"The great tragedy of this type of tremor in MS, like so many other disabilities, is that it is potentially preventable with early effective treatment."


Background: An intentional tremor is one of the most untreated symptoms in patients with cerebellar ataxia. Upper limb tremors decreases the performance of many activities of daily life Thus treatment of patients with tremor probably implies better functional ability. It is one of the major areas of concern to improve functional independence hence, this study proposed to know the effects of wrist weighing in reducing upper limb tremors in cerebellar injury patients.

Materials and Methods: A total number of 21 patients with various abnormalities of cerebellar function were selected. These patients were randomly divided into two groups. One group was treated with wrist weighing by using Velcro weight cuffs for 15 minutes along with conventional physiotherapy for 5 days a week for 2 months & the other group was treated with conventional physiotherapy for 5 days in a week for 2 months. The subjects were tested by using tremor rating scale and nine hole peg test. The values are collected before and after the treatment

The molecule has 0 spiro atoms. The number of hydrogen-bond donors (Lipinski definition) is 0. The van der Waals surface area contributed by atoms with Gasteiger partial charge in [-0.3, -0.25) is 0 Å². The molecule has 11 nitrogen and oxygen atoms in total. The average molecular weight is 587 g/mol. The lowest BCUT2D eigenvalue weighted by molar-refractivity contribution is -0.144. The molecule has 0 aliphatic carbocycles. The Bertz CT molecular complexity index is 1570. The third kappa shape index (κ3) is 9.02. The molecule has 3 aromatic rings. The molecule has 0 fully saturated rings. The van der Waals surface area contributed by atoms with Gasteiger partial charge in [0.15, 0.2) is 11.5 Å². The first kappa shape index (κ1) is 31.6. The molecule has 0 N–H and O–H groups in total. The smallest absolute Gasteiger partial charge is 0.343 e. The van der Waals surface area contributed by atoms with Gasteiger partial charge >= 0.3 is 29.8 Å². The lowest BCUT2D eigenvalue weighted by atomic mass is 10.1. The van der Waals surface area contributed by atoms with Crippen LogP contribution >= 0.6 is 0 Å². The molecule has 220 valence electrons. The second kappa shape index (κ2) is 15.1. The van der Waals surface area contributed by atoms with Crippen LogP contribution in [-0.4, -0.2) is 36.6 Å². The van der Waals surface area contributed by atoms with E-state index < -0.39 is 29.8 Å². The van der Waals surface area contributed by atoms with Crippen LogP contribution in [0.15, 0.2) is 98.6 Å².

Results: In the group treated with wrist weighing the improvement in the tremor rating scale is very significant (p: 0.0001) and in nine hole peg test is extremely significant (p: 0.0001). In conventional therapy group the improvement in the tremor rating scale was significant (p: 0.0051) and in nine hole peg test is very significant (p: 0.0002).

Conclusion: Incorporation of wrist weighing along with conventional therapy reduced the intensity of upper limb tremors in patients with cerebellar injuries but both the treatments are effective in improving upper limb function.

imaging grey matter loss